LEARNING OBEDIENCE EARLY

QUOTE: A good picture of John Wesley’s boyhood is gained from Susanna Wesley’s account of the training of her children, written at his request on July 24th, 1732.t That training may be said to have begun with the children’s birth. Even during the first three months of their life, which were mostly spent in sleep, they were dressed and undressed and their clothes were changed at fixed times. After that period they were, if possible, laid in the cradle awake and rocked to sleep. Until the children were brought into a proper course of sleeping this rocking continued up to the time fixed for them to awake. At first three hours were allowed in the morning, three in the afternoon; then the time was reduced to two hours, until at last they needed no sleep during the day. The children were taught to fear the rod when they were only a year old and to cry softly. By this means the Epworth Parsonage, though full of children, was as quiet as if there had not been one in the house.

As soon as possible, the little table and chairs were set near the family dinner-table, where they could be easily overlooked. The children were taught to ask softly for anything they wanted and to eat whatever was provided for the family. As soon as they could handle a knife and fork they sat at the table with their parents. No eating or drinking between meals was allowed. Evening prayers were over at six o’clock. The children then had supper, and at seven o’clock were prepared for bed. First, the youngest was undressed and washed, then the rest in turn. All were in bed by eight.

Mrs. Wesley’s first care was to teach her children obedience. She knew that this was not only the way to rule well her large household, but also to secure the happiness of her boys and girls. “I insist,” she says in her interesting letter, “upon conquering the will of children betimes, because this is the only strong and rational foundation of a religious education, without which both precept and example will be ineffectual. But when this is thoroughly done, then a child is capable of being governed by the reason and piety of its parents, till its own understanding comes to maturity, and the principles of religion have taken root in the mind.” One result of this training was seen in times of illness. There was no difficulty in getting these model children to take even the most unpleasant medicine.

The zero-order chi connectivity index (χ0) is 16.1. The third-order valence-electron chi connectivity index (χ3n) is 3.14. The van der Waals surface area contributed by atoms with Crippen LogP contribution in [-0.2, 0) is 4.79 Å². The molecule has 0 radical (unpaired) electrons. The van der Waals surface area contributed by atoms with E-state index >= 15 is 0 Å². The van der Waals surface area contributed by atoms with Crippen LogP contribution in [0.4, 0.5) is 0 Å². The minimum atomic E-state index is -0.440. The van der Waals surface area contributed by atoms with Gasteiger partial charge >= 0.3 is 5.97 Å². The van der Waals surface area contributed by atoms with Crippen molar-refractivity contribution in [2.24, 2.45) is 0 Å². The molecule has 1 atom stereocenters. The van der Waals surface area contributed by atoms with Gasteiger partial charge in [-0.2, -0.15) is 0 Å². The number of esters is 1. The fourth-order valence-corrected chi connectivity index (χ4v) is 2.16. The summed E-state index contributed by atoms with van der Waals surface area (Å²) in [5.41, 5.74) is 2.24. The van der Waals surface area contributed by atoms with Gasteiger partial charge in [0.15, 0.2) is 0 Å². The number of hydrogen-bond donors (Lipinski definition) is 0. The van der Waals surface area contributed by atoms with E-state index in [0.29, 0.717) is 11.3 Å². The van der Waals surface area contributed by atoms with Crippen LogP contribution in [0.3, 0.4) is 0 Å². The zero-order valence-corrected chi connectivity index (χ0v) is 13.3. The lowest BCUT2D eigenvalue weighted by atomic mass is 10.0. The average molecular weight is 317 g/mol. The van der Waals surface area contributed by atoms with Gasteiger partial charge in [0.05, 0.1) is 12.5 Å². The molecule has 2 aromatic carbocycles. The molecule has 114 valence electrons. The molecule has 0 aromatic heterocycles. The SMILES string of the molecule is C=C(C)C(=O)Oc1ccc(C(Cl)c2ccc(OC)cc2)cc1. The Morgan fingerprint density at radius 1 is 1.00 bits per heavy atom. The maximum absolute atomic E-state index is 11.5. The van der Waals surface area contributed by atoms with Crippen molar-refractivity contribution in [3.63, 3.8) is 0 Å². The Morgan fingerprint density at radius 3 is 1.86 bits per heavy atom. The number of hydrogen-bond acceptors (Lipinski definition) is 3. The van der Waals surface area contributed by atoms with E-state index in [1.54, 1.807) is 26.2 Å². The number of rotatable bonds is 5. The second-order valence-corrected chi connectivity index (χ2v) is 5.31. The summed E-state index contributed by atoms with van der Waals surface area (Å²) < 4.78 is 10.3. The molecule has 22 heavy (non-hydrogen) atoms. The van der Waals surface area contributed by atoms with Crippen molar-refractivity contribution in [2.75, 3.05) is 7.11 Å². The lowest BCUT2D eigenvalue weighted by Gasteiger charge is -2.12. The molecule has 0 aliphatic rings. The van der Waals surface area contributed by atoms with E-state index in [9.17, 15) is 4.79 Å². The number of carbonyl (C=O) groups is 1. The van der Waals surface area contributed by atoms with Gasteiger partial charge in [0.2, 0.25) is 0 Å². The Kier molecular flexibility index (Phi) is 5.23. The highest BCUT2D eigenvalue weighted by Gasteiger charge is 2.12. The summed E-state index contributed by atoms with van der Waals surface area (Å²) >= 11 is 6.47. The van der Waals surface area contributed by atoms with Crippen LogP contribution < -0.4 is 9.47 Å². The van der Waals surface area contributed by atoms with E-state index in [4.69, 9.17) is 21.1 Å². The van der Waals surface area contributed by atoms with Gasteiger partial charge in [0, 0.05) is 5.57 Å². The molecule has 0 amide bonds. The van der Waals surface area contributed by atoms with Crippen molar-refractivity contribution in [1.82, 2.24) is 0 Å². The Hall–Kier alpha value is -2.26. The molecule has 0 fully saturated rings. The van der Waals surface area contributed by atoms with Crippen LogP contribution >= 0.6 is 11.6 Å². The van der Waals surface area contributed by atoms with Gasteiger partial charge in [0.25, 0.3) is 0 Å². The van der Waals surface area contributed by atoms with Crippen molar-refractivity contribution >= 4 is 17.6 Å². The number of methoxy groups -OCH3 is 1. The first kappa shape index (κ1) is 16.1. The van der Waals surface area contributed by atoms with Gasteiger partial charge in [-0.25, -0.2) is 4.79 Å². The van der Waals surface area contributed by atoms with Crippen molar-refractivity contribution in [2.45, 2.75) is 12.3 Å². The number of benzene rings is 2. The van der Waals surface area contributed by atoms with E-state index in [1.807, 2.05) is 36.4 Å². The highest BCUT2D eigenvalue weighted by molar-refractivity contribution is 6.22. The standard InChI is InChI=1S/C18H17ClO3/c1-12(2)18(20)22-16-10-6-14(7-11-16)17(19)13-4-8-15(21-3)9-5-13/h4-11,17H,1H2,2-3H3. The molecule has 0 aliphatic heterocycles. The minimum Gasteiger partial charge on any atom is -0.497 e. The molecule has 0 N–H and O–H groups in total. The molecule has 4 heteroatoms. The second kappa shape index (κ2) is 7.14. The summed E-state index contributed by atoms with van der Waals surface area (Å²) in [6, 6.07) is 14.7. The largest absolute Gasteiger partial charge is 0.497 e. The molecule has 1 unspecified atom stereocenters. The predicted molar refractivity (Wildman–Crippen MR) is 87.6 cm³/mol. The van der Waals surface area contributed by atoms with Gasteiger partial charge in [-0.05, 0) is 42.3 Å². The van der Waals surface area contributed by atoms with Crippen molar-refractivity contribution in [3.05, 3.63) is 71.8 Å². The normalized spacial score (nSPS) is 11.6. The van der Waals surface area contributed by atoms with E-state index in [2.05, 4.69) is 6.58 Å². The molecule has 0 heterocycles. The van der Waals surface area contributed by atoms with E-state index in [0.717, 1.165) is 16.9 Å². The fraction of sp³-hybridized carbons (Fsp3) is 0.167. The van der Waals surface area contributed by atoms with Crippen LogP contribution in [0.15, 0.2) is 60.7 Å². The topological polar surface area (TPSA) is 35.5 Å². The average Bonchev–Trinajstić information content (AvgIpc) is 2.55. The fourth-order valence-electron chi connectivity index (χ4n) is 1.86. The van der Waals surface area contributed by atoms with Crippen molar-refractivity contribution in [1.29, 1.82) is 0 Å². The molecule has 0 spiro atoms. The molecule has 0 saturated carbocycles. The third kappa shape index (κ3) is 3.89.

Religious training began as early as possible. Even before they could kneel or speak, they were taught to be quiet at family prayers, and to ask a blessing by signs. As soon as they could speak they repeated the Lord’s Prayer morning and evening. A prayer for their parents, some collects, Catechism, and Scripture, were added as soon as they were able to learn them. No profane or rude words were ever heard in the Parsonage. The children were taught to ask quietly for what they wanted. Crying never won anything in this home. No one was allowed to speak to the servants without saying, “Pray give me such a thing.” The little people were always expected to say “Brother John” or “Sister Kezzy.” The code of honour observed among them allowed no promise to be broken, no gift reclaimed. No one attempted to take what belonged, to his brother or sister. Confession of a fault always averted punishment, so that many temptations to falsehood were removed.

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The quote above is from The Life of John Wesley by John Telford – Chapter 2, CHILDHOOD AT EPWORTH and is found at http://wesley.nnu.edu/?id=84. Copyright © 1993-2011. Wesley Center for Applied Theology, c/o Northwest Nazarene University. All Rights Reserved.

Wesley described this manner of learning obedience at an early age in his Journal on ….

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